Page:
Vote 2022: Biden and Trump on ballot in Connecticut’s U.S. Senate race

With just four days until voters head to the polls, Republican Leora Levy is scrambling to close Sen. Richard Blumenthal's double-digit lead in the polls. But in many ways, Connecticut's U.S. Senate race is less focused on them – and more on Donald Trump and Joe Biden.
In television ads, Levy blames President Biden and Blumenthal for crime and inflation.
"It's the trillions of dollars of government spending in the Biden-Blumenthal Build Inflation Back Better bill and the American Relief Plan," Levy said in an interview with News 12 Connecticut.
Meantime, Blumenthal said a vote for Levy is a vote for Trump.
"My opponent has said that she'll always have Donald Trump's back," he said. "You can't have Connecticut's back if you're always having Donald Trump's back."
The former president's last-minute endorsement helped Levy pull off a stunning upset against the party-backed candidate, clinching her the GOP nomination. Last month, Trump doubled-down by holding a fundraiser for Levy at his Mar-a-Lago resort in Florida.
But in their only debate, Levy downplayed Trump's support.
"I've been endorsed by a lot of people in our party," Levy said on the WFSB-TV/CT Insider debate on Wednesday.
In our interview, Levy insisted she is not beholden to Trump.
"I will do what I say I will do," she said. "I don't owe anything to anybody."


Polls show inflation and the economy as voters' top concern. To bring down prices, Blumenthal wants to release even more oil from the U.S. strategic reserve, lower the federal gas tax, and charge oil companies for profits – returning the money to drivers as a rebate.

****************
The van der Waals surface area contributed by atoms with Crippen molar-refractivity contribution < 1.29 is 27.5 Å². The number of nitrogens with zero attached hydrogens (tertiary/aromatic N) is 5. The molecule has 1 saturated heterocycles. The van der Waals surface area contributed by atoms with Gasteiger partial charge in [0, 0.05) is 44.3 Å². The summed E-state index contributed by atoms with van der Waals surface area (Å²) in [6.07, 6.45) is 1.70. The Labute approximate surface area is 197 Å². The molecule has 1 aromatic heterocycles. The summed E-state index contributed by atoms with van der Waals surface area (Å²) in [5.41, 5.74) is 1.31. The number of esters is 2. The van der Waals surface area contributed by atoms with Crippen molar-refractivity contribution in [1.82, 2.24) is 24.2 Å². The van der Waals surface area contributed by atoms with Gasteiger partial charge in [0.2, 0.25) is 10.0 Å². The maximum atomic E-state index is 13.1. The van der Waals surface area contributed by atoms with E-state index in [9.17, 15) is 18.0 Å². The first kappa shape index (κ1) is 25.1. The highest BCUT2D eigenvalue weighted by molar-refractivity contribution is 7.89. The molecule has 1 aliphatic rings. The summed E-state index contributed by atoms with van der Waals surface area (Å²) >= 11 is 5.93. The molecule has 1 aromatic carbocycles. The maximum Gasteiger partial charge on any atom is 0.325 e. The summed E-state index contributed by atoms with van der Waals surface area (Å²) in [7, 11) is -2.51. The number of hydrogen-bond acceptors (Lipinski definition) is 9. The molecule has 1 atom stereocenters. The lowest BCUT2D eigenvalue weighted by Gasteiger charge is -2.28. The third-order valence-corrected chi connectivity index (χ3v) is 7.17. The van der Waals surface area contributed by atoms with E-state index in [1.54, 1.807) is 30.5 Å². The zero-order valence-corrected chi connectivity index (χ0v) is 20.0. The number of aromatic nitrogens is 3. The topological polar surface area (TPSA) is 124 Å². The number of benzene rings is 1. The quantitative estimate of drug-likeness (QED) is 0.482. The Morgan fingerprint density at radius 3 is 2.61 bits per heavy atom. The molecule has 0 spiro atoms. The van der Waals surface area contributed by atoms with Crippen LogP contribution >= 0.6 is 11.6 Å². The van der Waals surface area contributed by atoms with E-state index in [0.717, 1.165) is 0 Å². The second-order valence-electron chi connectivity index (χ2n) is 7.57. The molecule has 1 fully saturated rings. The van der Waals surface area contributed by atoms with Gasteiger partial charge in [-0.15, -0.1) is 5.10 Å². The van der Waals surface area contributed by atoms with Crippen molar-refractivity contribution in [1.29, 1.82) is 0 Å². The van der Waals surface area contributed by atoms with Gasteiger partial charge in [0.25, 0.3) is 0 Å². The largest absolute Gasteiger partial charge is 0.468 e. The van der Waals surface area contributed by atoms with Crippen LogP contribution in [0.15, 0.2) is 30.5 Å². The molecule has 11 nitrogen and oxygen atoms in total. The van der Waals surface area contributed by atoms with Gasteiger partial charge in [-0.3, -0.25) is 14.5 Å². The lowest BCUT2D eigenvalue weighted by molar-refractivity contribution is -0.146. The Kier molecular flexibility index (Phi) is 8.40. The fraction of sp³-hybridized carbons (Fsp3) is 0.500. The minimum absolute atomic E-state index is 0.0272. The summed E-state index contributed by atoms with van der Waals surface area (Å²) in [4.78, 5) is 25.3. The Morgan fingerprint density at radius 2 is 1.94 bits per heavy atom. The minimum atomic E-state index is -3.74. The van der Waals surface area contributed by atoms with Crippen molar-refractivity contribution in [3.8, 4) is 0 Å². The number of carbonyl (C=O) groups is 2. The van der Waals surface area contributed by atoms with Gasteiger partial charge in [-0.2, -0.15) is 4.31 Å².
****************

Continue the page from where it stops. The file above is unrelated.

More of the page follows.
"We can out money back in people's pockets, reduce the cost of living in Connecticut, by imposing a windfall penalty on the humongous profits that oil companies are making now, and cut the gasoline tax," said Blumenthal.
Levy wants more fossil fuel exploration, although energy analysts have noted those projects might not produce price relief for several years.
"There has been a concerted effort – a war on American energy production by the Biden administration since Day One in office, completely rubber stamped and approved by my opponent," she said.


Like other Democrats, Blumenthal's sharpest attack concerns abortion. After the U.S. Supreme Court overturned Roe v. Wade, more than a dozen Republican-led states have banned the procedure.
"There's only one person in this campaign who will stand strong and fight to restore women's personal decisions over health care," he said.
Levy's position on abortion has changed over the years. In 2012, Levy told the Connecticut Post, "I believe in a woman's right to make that decision for herself." Today, she is a vocal abortion opponent.
"Sen. Blumenthal is trying to scare you because he cannot run on his record," said Levy. "I will not vote for a federal ban. I agree with the Dobbs decision. This is a state issue. And in the state of Connecticut, abortion is legal."
Connecticut state law allows for abortion up to the point of fetal viability, generally 22 to 26 weeks. But Republican Sen. Lindsey Graham is proposing a national law limiting abortion to 15 weeks, which would potentially supersede state law.


Blumenthal still holds a significant cash advantage, although Levy has caught up on individual donations. Blumenthal had $3.05 million on hand, compared to Levy's $432,156, according to the most recent campaign finance reports. However, the Connecticut Patriots PAC recently spent nearly half a million dollars to run a TV ad attacking Blumenthal on illegal immigration.


News 12 Connecticut asked both Blumenthal and Levy if this will be their last campaign. Both deflected, saying they're focused on winning this race.